Monday, 11 December 2017

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Mental health in the workplace

European mental health action plan 2013 2020 poster from WHO

Mental health disorders are experienced by approximately one in ten EU citizens, with depression and anxiety being the most significant health challenges in many states. Suicide alone is a significant cause of death, with about 55.000 Europeans taking their own lives every year.

People suffering from mental health problems encounter prejudices and barriers to their full integration into society in general, and in the workplace in particular.

World Mental Health Day is observed on 10 October every year, with the overall objective of raising awareness of mental health issues and mobilizing efforts in support of better mental health.This year's theme focuses on “Mental health in the workplace”. 

Promoting mental health efforts in the workplace offers significant benefits not only to individuals, but also to enterprises and state economies. A recent study led by the World Health Organization (WHO) estimated that common mental health disorders account for more than 50 million lost years of work and cost the global economy US$ 1 trillion a year in lost productivity. If we only look at the European Region of the WHO, the estimated cost exceeds US$ 140 billion per year. In most European countries, cases of absenteeism and early retirement caused by mental illnesses have been on the rise in recent years.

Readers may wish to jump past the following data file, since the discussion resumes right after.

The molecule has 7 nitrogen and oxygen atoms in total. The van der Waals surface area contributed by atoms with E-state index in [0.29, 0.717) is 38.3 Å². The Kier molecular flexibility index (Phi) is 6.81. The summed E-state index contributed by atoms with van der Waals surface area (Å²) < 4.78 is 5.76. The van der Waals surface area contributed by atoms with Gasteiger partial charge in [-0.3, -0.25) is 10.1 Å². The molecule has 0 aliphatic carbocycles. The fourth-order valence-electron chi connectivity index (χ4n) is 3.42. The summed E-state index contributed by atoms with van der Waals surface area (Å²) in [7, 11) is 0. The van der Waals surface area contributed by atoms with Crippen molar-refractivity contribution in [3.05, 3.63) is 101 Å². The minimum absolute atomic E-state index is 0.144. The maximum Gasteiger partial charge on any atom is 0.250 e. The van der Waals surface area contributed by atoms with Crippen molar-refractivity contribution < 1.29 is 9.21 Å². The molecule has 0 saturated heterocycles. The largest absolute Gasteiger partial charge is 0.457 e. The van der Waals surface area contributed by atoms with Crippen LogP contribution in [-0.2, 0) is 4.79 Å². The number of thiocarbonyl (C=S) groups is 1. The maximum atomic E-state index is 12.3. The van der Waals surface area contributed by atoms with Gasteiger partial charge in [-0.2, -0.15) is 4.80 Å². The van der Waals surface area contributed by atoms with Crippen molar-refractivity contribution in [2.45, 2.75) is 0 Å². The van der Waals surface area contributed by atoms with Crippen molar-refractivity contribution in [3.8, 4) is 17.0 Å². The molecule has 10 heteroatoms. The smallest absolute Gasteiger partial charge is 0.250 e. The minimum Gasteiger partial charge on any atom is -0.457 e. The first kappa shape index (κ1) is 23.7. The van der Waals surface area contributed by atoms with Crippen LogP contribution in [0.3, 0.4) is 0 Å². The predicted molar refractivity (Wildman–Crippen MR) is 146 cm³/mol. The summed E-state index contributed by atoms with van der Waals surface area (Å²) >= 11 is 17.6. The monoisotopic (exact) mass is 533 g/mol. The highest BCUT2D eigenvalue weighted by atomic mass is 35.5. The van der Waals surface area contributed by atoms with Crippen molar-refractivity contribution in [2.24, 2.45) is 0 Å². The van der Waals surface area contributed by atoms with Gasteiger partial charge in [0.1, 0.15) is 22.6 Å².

The need for the promotion of mental health good practices at work is vital. It is essential for enterprises as well as governments to recognize the workplace as both a major factor in development of mental health issues and as a platform for the introduction and advancement of effective preventive measures.

At a global policy level, WHO's Global Plan of Action on Worker’s Health (2008-2017) and Mental Health Action Plan (2013-2020) outline relevant principles, objectives and implementation strategies to promote good mental health in the workplace.

At a European policy level, national and Europeans programs in recent years have put a greater emphasis on mental health in the workplace. European action aims to add value to the existing mechanisms of the promotion of mental health services in Member States. This was the objective of the European Pact for Mental Health and Well-Being launched by the EU in 2008 as an outcome of the 2005 WHO European Ministerial Conference on Mental Health.

More recently, the EU-Strategic Framework on Health and Safety at Work 2014-2020 identified mental health as one of its priorities. The 2016 European Framework for Action on Mental Health and Wellbeing also provides a good overview of the actions taken and the path forward.

Yet despite all these efforts and the existence of cost-effective interventions to both treat and prevent mental disorders, only about half of people with a severe mental disorder in the EU receive adequate treatment. Due to the stigma surrounding mental health problems, people experiencing them are often reluctant to seek help. Putting an end to the overall lack of awareness and knowledge about mental health in the workplace and across society is therefore the first step in achieinge healthier societies.

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